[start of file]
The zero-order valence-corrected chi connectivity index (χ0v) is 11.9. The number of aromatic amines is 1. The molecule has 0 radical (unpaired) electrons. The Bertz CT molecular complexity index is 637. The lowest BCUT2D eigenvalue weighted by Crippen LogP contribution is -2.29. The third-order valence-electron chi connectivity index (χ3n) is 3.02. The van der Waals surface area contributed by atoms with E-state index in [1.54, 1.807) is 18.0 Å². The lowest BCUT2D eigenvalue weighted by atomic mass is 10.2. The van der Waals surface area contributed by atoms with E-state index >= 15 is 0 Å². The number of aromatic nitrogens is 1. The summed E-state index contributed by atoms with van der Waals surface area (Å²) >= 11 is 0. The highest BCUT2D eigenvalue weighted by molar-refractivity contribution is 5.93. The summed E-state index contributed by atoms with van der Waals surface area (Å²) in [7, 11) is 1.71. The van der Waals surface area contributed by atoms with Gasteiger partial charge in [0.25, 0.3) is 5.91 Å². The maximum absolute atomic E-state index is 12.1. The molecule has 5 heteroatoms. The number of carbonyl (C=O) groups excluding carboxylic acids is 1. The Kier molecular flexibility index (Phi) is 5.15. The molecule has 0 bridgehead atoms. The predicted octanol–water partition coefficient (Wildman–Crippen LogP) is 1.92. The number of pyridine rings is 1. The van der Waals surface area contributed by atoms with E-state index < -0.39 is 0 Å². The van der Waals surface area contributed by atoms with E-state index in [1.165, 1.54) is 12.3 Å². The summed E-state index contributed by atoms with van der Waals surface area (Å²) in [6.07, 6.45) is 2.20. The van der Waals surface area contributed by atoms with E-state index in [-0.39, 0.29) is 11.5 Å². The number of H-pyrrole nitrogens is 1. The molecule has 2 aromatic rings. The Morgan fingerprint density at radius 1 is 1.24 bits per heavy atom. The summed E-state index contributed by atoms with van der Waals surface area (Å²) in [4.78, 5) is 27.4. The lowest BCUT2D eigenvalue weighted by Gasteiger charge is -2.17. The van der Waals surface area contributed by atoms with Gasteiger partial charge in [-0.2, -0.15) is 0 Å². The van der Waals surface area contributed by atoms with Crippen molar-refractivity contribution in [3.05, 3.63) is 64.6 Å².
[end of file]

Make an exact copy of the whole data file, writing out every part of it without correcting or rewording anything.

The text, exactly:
The zero-order valence-corrected chi connectivity index (χ0v) is 11.9. The number of aromatic amines is 1. The molecule has 0 radical (unpaired) electrons. The Bertz CT molecular complexity index is 637. The lowest BCUT2D eigenvalue weighted by Crippen LogP contribution is -2.29. The third-order valence-electron chi connectivity index (χ3n) is 3.02. The van der Waals surface area contributed by atoms with E-state index in [1.54, 1.807) is 18.0 Å². The lowest BCUT2D eigenvalue weighted by atomic mass is 10.2. The van der Waals surface area contributed by atoms with E-state index >= 15 is 0 Å². The number of aromatic nitrogens is 1. The summed E-state index contributed by atoms with van der Waals surface area (Å²) >= 11 is 0. The highest BCUT2D eigenvalue weighted by molar-refractivity contribution is 5.93. The summed E-state index contributed by atoms with van der Waals surface area (Å²) in [7, 11) is 1.71. The van der Waals surface area contributed by atoms with Gasteiger partial charge in [0.25, 0.3) is 5.91 Å². The maximum absolute atomic E-state index is 12.1. The molecule has 5 heteroatoms. The number of carbonyl (C=O) groups excluding carboxylic acids is 1. The Kier molecular flexibility index (Phi) is 5.15. The molecule has 0 bridgehead atoms. The predicted octanol–water partition coefficient (Wildman–Crippen LogP) is 1.92. The number of pyridine rings is 1. The van der Waals surface area contributed by atoms with E-state index < -0.39 is 0 Å². The van der Waals surface area contributed by atoms with E-state index in [1.165, 1.54) is 12.3 Å². The summed E-state index contributed by atoms with van der Waals surface area (Å²) in [6.07, 6.45) is 2.20. The van der Waals surface area contributed by atoms with E-state index in [-0.39, 0.29) is 11.5 Å². The number of H-pyrrole nitrogens is 1. The molecule has 2 aromatic rings. The Morgan fingerprint density at radius 1 is 1.24 bits per heavy atom. The summed E-state index contributed by atoms with van der Waals surface area (Å²) in [4.78, 5) is 27.4. The lowest BCUT2D eigenvalue weighted by Gasteiger charge is -2.17. The van der Waals surface area contributed by atoms with Gasteiger partial charge in [-0.2, -0.15) is 0 Å². The van der Waals surface area contributed by atoms with Crippen molar-refractivity contribution in [3.05, 3.63) is 64.6 Å².